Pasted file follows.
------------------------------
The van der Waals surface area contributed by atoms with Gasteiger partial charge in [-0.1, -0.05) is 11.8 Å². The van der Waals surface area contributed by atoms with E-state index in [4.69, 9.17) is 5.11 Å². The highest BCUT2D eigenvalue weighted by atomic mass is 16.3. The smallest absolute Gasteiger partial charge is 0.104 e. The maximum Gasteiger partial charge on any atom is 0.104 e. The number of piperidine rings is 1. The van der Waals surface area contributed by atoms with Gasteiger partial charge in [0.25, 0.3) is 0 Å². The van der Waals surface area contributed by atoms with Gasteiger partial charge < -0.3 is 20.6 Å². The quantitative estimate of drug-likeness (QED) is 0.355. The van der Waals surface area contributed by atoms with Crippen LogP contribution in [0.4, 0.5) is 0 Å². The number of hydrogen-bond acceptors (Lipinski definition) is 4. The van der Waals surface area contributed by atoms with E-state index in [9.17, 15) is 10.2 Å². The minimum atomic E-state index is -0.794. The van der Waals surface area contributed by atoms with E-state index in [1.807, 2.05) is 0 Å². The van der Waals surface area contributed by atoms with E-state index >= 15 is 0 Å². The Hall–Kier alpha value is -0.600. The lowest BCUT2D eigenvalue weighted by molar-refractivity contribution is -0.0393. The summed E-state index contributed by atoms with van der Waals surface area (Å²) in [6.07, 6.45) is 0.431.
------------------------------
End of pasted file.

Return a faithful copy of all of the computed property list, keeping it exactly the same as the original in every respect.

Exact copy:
The van der Waals surface area contributed by atoms with Gasteiger partial charge in [-0.1, -0.05) is 11.8 Å². The van der Waals surface area contributed by atoms with E-state index in [4.69, 9.17) is 5.11 Å². The highest BCUT2D eigenvalue weighted by atomic mass is 16.3. The smallest absolute Gasteiger partial charge is 0.104 e. The maximum Gasteiger partial charge on any atom is 0.104 e. The number of piperidine rings is 1. The van der Waals surface area contributed by atoms with Gasteiger partial charge in [0.25, 0.3) is 0 Å². The van der Waals surface area contributed by atoms with Gasteiger partial charge < -0.3 is 20.6 Å². The quantitative estimate of drug-likeness (QED) is 0.355. The van der Waals surface area contributed by atoms with Crippen LogP contribution in [0.4, 0.5) is 0 Å². The number of hydrogen-bond acceptors (Lipinski definition) is 4. The van der Waals surface area contributed by atoms with E-state index in [9.17, 15) is 10.2 Å². The minimum atomic E-state index is -0.794. The van der Waals surface area contributed by atoms with E-state index in [1.807, 2.05) is 0 Å². The van der Waals surface area contributed by atoms with E-state index >= 15 is 0 Å². The Hall–Kier alpha value is -0.600. The lowest BCUT2D eigenvalue weighted by molar-refractivity contribution is -0.0393. The summed E-state index contributed by atoms with van der Waals surface area (Å²) in [6.07, 6.45) is 0.431.